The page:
White House: Sanctions relief tied to compliance by Iran


WASHINGTON (JTA) — The removal of sanctions depends on Iran’s compliance with the terms of the nuclear deal between Tehran and six world powers, the White House said.

“We’ve been crystal-clear about the fact that Iran will have to take a variety of serious steps to significantly roll back their nuclear program before any sanctions relief is offered,” White House press secretary Josh Earnest said Thursday.

Earnest was responding to a statement by Iranian Supreme Leader Ayatollah Ali Khamenei that if the sanctions are merely suspended, Iran’s actions would be “at the level of suspension and not [changed] in a fundamental way.”

Earnest said sanctions relief would not kick in until Iran had complied with every condition in the deal, “from reducing their nuclear uranium stockpile by 98 percent, disconnecting thousands of centrifuges, essentially gutting the core of their heavy-water reactor at Arak, giving the IAEA the information and access they need in order to complete their report about the potential military dimensions of Iran’s nuclear program.”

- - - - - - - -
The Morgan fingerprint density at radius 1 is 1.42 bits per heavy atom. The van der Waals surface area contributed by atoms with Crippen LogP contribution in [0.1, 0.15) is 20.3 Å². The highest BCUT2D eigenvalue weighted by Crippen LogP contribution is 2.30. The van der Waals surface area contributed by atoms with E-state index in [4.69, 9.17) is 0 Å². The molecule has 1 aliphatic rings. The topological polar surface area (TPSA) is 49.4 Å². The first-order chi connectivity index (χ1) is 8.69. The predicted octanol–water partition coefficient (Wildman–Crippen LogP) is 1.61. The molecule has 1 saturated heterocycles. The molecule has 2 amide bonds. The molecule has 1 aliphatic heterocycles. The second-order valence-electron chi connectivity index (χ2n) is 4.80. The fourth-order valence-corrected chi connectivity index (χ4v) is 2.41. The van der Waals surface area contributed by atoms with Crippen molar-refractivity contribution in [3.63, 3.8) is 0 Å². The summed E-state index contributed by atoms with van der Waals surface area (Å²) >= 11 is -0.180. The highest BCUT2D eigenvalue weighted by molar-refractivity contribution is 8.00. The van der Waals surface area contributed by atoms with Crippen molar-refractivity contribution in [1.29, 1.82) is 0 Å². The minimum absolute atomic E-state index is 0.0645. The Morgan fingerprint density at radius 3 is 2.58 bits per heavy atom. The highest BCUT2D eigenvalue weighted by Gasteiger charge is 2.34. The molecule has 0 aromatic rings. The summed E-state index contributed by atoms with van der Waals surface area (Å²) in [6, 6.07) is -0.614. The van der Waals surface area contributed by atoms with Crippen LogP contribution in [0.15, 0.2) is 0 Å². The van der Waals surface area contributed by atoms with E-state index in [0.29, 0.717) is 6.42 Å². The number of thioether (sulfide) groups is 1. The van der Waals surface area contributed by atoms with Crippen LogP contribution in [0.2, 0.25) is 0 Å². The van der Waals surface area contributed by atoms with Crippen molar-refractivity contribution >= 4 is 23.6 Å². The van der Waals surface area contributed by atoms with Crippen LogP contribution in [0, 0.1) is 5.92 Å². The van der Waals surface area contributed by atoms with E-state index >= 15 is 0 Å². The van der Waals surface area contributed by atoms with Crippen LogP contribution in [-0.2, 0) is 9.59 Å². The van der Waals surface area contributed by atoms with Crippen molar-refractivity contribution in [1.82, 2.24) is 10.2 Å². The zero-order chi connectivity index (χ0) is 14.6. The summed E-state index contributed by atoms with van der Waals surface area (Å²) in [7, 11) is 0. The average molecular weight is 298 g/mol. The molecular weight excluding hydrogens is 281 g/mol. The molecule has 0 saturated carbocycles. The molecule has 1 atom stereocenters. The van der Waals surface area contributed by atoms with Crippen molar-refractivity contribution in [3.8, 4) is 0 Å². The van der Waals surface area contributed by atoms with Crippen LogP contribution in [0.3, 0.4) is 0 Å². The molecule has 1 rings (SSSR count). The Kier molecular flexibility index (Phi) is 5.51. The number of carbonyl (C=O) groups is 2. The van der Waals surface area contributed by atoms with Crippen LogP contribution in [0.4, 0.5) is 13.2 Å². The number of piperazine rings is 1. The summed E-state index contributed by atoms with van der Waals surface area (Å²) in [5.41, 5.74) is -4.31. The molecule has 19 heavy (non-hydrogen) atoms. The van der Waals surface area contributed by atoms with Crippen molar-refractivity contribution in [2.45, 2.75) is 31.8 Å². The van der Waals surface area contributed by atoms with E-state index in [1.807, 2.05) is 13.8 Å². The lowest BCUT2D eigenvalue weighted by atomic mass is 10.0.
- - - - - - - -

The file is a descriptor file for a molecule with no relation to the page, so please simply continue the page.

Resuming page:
The International Atomic Energy Agency is the United Nations’ nuclear watchdog.

“And then we need to see Iran begin to comply with the inspections regime that the IAEA will put in place to verify their compliance with the agreement,” he said.

The deal, reached in July, stipulates that Iran will scale back some of its nuclear program in exchange for suspension and gradual peeling back of international sanctions.

In his statement to clerics, which a state television anchorman read on Thursday, Khamenei is reported to have said “there will be no deal” if the sanctions are not lifted.

“We insisted that sanctions ought to be lifted, not suspended,” Khamenei said, according to the Iranian Tasnim news agency.

Khamenei also ruled out any cooperation with the U.S.-backed coalition fighting the radical Islamic State militant group in Syria and Iraq.

Part of the Iran deal refers to Iran’s Parchin facility, which inspectors, instead of conducting inspections themselves, would study through photos, videos and samples to be provided by Iranians, according to a corrected Associated Press report from last month.

Olli Heinonen, a former deputy director of the International Atomic Energy Agency – a U.N. watchdog – told the Times of Israel that he had “a lot of reservations about the reasonability and credibility of the arrangements.”

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